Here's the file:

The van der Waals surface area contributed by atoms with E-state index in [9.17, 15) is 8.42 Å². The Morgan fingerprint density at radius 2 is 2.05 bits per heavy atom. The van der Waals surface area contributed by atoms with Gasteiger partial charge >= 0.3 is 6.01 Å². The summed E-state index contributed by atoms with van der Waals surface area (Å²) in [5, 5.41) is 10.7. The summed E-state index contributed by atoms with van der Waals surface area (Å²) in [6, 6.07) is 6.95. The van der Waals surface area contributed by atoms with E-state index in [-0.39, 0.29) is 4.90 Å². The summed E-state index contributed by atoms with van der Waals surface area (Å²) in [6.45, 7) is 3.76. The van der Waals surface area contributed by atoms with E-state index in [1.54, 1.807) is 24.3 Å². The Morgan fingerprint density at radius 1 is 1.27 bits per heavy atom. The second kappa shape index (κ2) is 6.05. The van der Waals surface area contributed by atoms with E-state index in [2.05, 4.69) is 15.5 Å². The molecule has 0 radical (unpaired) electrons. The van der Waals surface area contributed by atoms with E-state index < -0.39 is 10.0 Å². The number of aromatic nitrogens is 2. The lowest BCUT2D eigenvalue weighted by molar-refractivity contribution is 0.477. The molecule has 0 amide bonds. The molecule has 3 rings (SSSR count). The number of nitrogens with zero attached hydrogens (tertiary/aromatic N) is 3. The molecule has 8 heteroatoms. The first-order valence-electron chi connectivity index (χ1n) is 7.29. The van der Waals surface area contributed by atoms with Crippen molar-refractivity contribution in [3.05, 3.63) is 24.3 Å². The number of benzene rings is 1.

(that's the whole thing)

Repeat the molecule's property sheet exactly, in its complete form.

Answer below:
The van der Waals surface area contributed by atoms with E-state index in [9.17, 15) is 8.42 Å². The Morgan fingerprint density at radius 2 is 2.05 bits per heavy atom. The van der Waals surface area contributed by atoms with Gasteiger partial charge >= 0.3 is 6.01 Å². The summed E-state index contributed by atoms with van der Waals surface area (Å²) in [5, 5.41) is 10.7. The summed E-state index contributed by atoms with van der Waals surface area (Å²) in [6, 6.07) is 6.95. The van der Waals surface area contributed by atoms with E-state index in [-0.39, 0.29) is 4.90 Å². The summed E-state index contributed by atoms with van der Waals surface area (Å²) in [6.45, 7) is 3.76. The van der Waals surface area contributed by atoms with E-state index in [1.54, 1.807) is 24.3 Å². The Morgan fingerprint density at radius 1 is 1.27 bits per heavy atom. The second kappa shape index (κ2) is 6.05. The van der Waals surface area contributed by atoms with E-state index in [2.05, 4.69) is 15.5 Å². The molecule has 0 radical (unpaired) electrons. The van der Waals surface area contributed by atoms with E-state index < -0.39 is 10.0 Å². The number of aromatic nitrogens is 2. The lowest BCUT2D eigenvalue weighted by molar-refractivity contribution is 0.477. The molecule has 0 amide bonds. The molecule has 3 rings (SSSR count). The number of nitrogens with zero attached hydrogens (tertiary/aromatic N) is 3. The molecule has 8 heteroatoms. The first-order valence-electron chi connectivity index (χ1n) is 7.29. The van der Waals surface area contributed by atoms with Crippen molar-refractivity contribution in [3.05, 3.63) is 24.3 Å². The number of benzene rings is 1.